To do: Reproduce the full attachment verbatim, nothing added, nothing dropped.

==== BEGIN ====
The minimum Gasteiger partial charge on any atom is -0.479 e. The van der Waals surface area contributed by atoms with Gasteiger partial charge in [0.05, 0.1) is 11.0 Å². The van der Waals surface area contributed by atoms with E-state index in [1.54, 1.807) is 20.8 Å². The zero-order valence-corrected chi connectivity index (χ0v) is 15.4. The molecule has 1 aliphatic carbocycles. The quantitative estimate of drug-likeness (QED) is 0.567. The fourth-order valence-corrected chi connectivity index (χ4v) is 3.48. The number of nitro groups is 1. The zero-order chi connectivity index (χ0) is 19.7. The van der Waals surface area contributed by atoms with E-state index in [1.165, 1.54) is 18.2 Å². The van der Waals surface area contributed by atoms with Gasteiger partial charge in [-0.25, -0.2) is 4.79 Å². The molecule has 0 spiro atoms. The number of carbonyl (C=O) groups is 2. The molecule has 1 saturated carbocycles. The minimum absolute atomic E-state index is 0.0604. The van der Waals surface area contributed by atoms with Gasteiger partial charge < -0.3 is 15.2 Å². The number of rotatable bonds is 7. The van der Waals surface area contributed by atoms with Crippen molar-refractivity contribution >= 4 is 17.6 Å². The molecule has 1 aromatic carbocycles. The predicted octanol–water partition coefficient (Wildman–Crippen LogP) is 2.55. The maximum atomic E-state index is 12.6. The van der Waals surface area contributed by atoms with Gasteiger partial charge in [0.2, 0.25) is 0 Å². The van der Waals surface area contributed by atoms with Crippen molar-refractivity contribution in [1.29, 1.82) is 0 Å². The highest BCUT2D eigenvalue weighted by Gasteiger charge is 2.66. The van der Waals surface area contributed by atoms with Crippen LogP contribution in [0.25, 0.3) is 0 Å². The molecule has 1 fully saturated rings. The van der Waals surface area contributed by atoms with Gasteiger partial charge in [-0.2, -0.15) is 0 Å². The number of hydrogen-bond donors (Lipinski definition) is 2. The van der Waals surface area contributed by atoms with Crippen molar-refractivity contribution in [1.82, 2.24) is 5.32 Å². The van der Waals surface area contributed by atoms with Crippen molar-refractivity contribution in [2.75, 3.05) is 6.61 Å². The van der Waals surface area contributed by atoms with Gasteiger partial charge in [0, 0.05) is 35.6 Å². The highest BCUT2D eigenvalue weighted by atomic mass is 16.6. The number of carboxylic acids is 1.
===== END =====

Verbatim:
The minimum Gasteiger partial charge on any atom is -0.479 e. The van der Waals surface area contributed by atoms with Gasteiger partial charge in [0.05, 0.1) is 11.0 Å². The van der Waals surface area contributed by atoms with E-state index in [1.54, 1.807) is 20.8 Å². The zero-order valence-corrected chi connectivity index (χ0v) is 15.4. The molecule has 1 aliphatic carbocycles. The quantitative estimate of drug-likeness (QED) is 0.567. The fourth-order valence-corrected chi connectivity index (χ4v) is 3.48. The number of nitro groups is 1. The zero-order chi connectivity index (χ0) is 19.7. The van der Waals surface area contributed by atoms with E-state index in [1.165, 1.54) is 18.2 Å². The van der Waals surface area contributed by atoms with Gasteiger partial charge in [-0.25, -0.2) is 4.79 Å². The molecule has 0 spiro atoms. The number of carbonyl (C=O) groups is 2. The molecule has 1 saturated carbocycles. The minimum absolute atomic E-state index is 0.0604. The van der Waals surface area contributed by atoms with Gasteiger partial charge < -0.3 is 15.2 Å². The number of rotatable bonds is 7. The van der Waals surface area contributed by atoms with Crippen molar-refractivity contribution >= 4 is 17.6 Å². The molecule has 1 aromatic carbocycles. The predicted octanol–water partition coefficient (Wildman–Crippen LogP) is 2.55. The maximum atomic E-state index is 12.6. The van der Waals surface area contributed by atoms with Gasteiger partial charge in [0.2, 0.25) is 0 Å². The van der Waals surface area contributed by atoms with Crippen molar-refractivity contribution in [1.29, 1.82) is 0 Å². The highest BCUT2D eigenvalue weighted by Gasteiger charge is 2.66. The van der Waals surface area contributed by atoms with Crippen LogP contribution in [0.25, 0.3) is 0 Å². The molecule has 1 fully saturated rings. The van der Waals surface area contributed by atoms with Gasteiger partial charge in [-0.2, -0.15) is 0 Å². The number of hydrogen-bond donors (Lipinski definition) is 2. The van der Waals surface area contributed by atoms with Crippen molar-refractivity contribution in [1.82, 2.24) is 5.32 Å². The van der Waals surface area contributed by atoms with Crippen molar-refractivity contribution in [2.75, 3.05) is 6.61 Å². The van der Waals surface area contributed by atoms with Gasteiger partial charge in [0, 0.05) is 35.6 Å². The highest BCUT2D eigenvalue weighted by atomic mass is 16.6. The number of carboxylic acids is 1.